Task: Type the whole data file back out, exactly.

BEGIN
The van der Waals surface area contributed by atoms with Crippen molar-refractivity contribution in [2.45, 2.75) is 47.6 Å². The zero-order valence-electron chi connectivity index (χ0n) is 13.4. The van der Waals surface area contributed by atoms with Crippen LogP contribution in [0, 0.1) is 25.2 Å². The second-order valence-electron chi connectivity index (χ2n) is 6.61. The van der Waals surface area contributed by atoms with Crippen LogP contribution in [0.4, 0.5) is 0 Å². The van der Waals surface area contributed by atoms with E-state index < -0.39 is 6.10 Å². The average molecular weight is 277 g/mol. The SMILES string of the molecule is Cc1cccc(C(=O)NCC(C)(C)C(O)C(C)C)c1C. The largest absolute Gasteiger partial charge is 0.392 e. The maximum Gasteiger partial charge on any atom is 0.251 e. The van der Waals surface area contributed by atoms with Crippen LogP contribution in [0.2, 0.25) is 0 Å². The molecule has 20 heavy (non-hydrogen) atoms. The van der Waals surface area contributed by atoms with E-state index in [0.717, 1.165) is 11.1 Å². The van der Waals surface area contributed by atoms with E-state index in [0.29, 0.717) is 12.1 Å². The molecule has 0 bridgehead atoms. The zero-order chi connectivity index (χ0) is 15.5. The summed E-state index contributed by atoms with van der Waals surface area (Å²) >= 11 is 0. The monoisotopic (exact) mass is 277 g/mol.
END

The van der Waals surface area contributed by atoms with Crippen molar-refractivity contribution in [2.45, 2.75) is 47.6 Å². The zero-order valence-electron chi connectivity index (χ0n) is 13.4. The van der Waals surface area contributed by atoms with Crippen LogP contribution in [0, 0.1) is 25.2 Å². The second-order valence-electron chi connectivity index (χ2n) is 6.61. The van der Waals surface area contributed by atoms with Crippen LogP contribution in [0.4, 0.5) is 0 Å². The van der Waals surface area contributed by atoms with E-state index < -0.39 is 6.10 Å². The average molecular weight is 277 g/mol. The SMILES string of the molecule is Cc1cccc(C(=O)NCC(C)(C)C(O)C(C)C)c1C. The largest absolute Gasteiger partial charge is 0.392 e. The maximum Gasteiger partial charge on any atom is 0.251 e. The van der Waals surface area contributed by atoms with Crippen LogP contribution in [0.2, 0.25) is 0 Å². The molecule has 20 heavy (non-hydrogen) atoms. The van der Waals surface area contributed by atoms with E-state index in [0.717, 1.165) is 11.1 Å². The van der Waals surface area contributed by atoms with E-state index in [0.29, 0.717) is 12.1 Å². The molecule has 0 bridgehead atoms. The zero-order chi connectivity index (χ0) is 15.5. The summed E-state index contributed by atoms with van der Waals surface area (Å²) >= 11 is 0. The monoisotopic (exact) mass is 277 g/mol.